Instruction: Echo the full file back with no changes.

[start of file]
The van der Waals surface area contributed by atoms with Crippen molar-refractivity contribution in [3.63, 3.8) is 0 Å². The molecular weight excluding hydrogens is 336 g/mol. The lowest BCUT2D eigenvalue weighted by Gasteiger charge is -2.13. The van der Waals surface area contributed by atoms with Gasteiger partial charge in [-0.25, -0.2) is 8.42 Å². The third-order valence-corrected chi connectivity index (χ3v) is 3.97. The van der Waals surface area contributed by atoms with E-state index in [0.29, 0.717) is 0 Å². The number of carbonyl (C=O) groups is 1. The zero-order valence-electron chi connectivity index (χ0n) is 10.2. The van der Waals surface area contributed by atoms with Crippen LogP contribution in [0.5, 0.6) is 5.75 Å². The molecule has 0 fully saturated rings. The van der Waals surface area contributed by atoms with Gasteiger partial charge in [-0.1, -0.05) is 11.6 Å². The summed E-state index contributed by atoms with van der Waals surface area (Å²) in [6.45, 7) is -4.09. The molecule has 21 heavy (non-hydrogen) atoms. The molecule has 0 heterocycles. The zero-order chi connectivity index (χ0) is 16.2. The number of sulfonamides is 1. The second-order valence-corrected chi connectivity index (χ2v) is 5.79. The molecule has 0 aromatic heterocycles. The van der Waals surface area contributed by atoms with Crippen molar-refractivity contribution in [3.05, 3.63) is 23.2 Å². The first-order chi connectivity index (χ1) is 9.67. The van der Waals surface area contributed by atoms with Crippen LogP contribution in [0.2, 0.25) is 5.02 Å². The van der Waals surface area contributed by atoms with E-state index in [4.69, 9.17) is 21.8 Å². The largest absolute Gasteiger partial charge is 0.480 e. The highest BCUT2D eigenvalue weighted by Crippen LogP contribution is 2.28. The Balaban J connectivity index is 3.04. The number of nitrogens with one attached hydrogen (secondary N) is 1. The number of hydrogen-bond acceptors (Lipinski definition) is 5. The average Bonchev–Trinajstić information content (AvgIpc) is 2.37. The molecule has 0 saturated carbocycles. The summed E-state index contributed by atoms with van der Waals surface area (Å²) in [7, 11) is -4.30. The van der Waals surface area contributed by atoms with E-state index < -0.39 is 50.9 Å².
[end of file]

The van der Waals surface area contributed by atoms with Crippen molar-refractivity contribution in [3.63, 3.8) is 0 Å². The molecular weight excluding hydrogens is 336 g/mol. The lowest BCUT2D eigenvalue weighted by Gasteiger charge is -2.13. The van der Waals surface area contributed by atoms with Gasteiger partial charge in [-0.25, -0.2) is 8.42 Å². The third-order valence-corrected chi connectivity index (χ3v) is 3.97. The van der Waals surface area contributed by atoms with E-state index in [0.29, 0.717) is 0 Å². The number of carbonyl (C=O) groups is 1. The zero-order valence-electron chi connectivity index (χ0n) is 10.2. The van der Waals surface area contributed by atoms with Crippen LogP contribution in [0.5, 0.6) is 5.75 Å². The molecule has 0 fully saturated rings. The van der Waals surface area contributed by atoms with Gasteiger partial charge in [-0.1, -0.05) is 11.6 Å². The summed E-state index contributed by atoms with van der Waals surface area (Å²) in [6.45, 7) is -4.09. The molecule has 21 heavy (non-hydrogen) atoms. The molecule has 0 heterocycles. The zero-order chi connectivity index (χ0) is 16.2. The number of sulfonamides is 1. The second-order valence-corrected chi connectivity index (χ2v) is 5.79. The molecule has 0 aromatic heterocycles. The van der Waals surface area contributed by atoms with Crippen molar-refractivity contribution in [3.05, 3.63) is 23.2 Å². The first-order chi connectivity index (χ1) is 9.67. The van der Waals surface area contributed by atoms with Crippen LogP contribution in [0.2, 0.25) is 5.02 Å². The van der Waals surface area contributed by atoms with E-state index in [4.69, 9.17) is 21.8 Å². The largest absolute Gasteiger partial charge is 0.480 e. The highest BCUT2D eigenvalue weighted by Crippen LogP contribution is 2.28. The Balaban J connectivity index is 3.04. The number of nitrogens with one attached hydrogen (secondary N) is 1. The number of hydrogen-bond acceptors (Lipinski definition) is 5. The average Bonchev–Trinajstić information content (AvgIpc) is 2.37. The molecule has 0 saturated carbocycles. The summed E-state index contributed by atoms with van der Waals surface area (Å²) in [7, 11) is -4.30. The van der Waals surface area contributed by atoms with E-state index < -0.39 is 50.9 Å².